The basic rules of travel etiquette
Respect your fellow travellers and keep the volume downUpdated: Jun 28, 2019 19:06 IST
People are travelling now more than ever before. Even though air travel has become more uncomfortable (even if cheaper), it has become easier to get to even what were once considered ‘remote’ places; and more people are doing it. Which is why it’s becoming harder and harder to find pristine places. This is not to say there aren’t any beautiful places left untouched by hordes of tourists; but it has to be said that most of these beautiful places are being ruined not just by a tourism overkill but also by over-the-top tourists, especially in India.
What we mean is, as travellers and tourists, it is important to remember that we aren’t the only people there, and to be mindful of others. In the past few years, one of the most irritating trends to emerge in tourism, more so in India, is the Cult of the Bluetooth Speaker. Worshippers of this cult are easy to spot – easier still to hear – by the playing of possibly your least favourite song at obnoxious volumes in the quietest of places. Vacation goers are ruining trekking, the hills, the beach, and everything else for others by playing loud music on Bluetooth speakers everywhere they go. College students and young urban office goers are the worst offenders.
A beautiful afternoon at the Nohkalikai waterfall in Meghalaya, a sunset on the beach in Gokarna, or the first time you lay eyes on the spectacle that is Pangong Tso in Ladakh — these are the times in one’s life to enjoy the sounds and silences of nature. Imagine standing next to the splendour of the monuments of Angkor Vat, marvelling at the sheer beauty of the place. Or in the Valley of Flowers on a cool day. To stare in awe at the force that created this spectacle and your amazing good fortune to get a chance to be there, looking at it.
This is certainly not the moment to belt out a Bollywood Top 50 playlist on your phone. And worse, connect it to one of those Bluetooth speakers with great bass and blast your choice of music on others who may either want to listen to something else or enjoy the silence. But if the music is inescapably in your soul and you absolutely cannot do without it, there’s that other wonderful technological invention made just for you: headphones.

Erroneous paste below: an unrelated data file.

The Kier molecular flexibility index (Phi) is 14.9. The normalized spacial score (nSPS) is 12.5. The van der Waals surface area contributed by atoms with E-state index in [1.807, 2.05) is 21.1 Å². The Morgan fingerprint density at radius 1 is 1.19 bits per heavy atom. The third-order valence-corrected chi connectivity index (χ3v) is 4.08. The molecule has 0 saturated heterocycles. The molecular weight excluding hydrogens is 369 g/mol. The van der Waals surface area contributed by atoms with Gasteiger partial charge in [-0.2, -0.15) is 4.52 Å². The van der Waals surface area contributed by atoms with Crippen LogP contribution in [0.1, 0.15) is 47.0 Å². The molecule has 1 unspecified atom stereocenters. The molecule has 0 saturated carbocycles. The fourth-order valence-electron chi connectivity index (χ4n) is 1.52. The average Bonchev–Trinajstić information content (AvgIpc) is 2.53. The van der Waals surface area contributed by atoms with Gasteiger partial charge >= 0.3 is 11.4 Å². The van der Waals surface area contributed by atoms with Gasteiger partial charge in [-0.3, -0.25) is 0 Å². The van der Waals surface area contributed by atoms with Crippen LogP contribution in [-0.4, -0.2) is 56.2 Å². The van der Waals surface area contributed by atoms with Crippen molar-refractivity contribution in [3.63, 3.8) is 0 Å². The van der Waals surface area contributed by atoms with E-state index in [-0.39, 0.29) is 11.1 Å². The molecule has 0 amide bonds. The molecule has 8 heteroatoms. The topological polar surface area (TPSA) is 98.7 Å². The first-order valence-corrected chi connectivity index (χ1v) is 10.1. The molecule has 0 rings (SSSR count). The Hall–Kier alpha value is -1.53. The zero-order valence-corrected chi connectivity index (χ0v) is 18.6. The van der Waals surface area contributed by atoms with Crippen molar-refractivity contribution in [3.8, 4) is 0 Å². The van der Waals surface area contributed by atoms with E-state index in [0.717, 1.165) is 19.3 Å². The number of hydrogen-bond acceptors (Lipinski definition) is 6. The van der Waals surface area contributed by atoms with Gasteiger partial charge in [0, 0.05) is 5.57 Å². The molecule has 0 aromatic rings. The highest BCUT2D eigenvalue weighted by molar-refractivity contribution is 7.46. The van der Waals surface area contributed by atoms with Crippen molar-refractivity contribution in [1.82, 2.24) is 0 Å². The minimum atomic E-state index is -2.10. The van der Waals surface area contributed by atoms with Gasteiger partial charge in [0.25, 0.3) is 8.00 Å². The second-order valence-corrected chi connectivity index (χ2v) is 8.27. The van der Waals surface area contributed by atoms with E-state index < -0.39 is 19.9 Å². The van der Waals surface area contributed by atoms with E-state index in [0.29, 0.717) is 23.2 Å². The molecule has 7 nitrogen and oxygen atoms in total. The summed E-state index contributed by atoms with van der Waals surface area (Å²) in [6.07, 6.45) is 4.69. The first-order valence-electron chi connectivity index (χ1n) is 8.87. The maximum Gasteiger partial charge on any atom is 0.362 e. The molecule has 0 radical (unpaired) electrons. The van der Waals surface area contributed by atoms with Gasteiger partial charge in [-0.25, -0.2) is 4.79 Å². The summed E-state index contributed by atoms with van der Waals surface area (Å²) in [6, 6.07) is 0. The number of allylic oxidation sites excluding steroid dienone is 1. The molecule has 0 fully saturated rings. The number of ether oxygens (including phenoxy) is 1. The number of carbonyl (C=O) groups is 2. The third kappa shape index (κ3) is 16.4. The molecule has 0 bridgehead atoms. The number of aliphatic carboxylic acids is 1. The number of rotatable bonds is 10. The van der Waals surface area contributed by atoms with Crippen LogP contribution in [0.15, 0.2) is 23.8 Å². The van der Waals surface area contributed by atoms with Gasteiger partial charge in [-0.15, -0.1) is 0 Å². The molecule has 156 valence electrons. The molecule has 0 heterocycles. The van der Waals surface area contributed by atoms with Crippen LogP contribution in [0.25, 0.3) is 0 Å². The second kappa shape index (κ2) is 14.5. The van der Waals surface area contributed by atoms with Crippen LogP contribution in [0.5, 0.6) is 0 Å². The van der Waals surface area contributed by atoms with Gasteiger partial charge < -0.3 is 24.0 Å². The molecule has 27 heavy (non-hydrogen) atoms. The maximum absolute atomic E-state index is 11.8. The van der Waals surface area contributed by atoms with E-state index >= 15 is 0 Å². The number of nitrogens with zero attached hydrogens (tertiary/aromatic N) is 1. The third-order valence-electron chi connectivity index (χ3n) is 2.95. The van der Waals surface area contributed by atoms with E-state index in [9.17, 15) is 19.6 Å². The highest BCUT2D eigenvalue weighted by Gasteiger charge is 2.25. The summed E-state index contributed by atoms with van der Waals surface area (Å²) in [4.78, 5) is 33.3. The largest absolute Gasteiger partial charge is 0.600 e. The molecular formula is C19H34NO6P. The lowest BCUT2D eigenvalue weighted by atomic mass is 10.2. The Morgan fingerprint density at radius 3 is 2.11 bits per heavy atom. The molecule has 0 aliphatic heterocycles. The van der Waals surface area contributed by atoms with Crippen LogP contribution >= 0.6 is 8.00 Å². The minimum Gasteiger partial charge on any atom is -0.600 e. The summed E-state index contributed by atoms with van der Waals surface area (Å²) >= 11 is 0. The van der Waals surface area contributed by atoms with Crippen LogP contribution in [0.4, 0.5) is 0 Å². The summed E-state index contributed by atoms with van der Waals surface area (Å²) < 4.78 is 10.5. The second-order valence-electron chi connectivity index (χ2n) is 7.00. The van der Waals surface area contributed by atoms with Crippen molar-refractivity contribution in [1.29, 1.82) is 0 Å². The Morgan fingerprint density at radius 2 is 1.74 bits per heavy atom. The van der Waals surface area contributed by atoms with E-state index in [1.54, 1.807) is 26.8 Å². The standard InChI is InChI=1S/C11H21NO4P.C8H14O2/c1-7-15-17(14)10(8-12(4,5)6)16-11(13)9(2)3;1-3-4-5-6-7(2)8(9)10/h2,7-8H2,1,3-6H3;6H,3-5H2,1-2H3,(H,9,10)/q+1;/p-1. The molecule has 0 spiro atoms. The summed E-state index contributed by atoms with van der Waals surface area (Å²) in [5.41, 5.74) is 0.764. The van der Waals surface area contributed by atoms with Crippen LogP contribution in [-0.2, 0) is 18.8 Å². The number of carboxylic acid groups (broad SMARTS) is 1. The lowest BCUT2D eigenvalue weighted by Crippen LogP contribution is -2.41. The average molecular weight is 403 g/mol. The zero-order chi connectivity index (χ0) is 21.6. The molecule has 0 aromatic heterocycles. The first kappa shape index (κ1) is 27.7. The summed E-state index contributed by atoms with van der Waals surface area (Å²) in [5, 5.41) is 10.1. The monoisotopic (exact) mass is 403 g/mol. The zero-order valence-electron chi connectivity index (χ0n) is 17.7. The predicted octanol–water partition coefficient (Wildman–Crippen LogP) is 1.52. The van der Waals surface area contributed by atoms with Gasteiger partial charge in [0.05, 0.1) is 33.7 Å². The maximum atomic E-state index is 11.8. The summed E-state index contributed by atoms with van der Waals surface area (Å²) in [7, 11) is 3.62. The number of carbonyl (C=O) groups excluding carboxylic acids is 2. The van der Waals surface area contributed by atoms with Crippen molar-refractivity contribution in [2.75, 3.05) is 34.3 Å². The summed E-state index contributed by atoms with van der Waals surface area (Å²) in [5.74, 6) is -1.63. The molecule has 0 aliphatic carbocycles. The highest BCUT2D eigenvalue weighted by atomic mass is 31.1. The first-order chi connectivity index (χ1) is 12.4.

The use of headphones, we feel, should be encouraged widely – from inside crowded metro compartments in the city to tranquil lakeside picnic spots. In an evening bonfire on the hills (bonfires are terrible for the environment, mind you), it may be acceptable to play soft music that only your group can hear and enjoy; but in a space that is public, that you share with others who may not like the same stuff that you do, loud music is decidedly against the spirit of conviviality.
The United Nations World Tourism Organization (UNWTO) has projected that there are likely to be as many as 50 million Indian tourists travelling abroad by 2020. The number of Indians travelling within India is likely to be much higher. As these numbers go up, it is incumbent upon us to be conscientious travellers.
Travel etiquette is not that hard a thing to master. All it needs is a healthy respect for your fellow travellers (and locals in the places you’re visiting). While specific cultural habits of locals may be difficult to understand – don’t leave chopsticks in your food in Japan (it’s considered bad luck); don’t speak Spanish in Brazil (they speak Portuguese); and don’t insult the royal family in Thailand (it’s a federal offence) – the basic rules are easy. Don’t leave your garbage behind, don’t get drunk on the flight, don’t leave your children unattended, and for all our sakes, don’t play loud music.
First Published: Jun 28, 2019 19:05 IST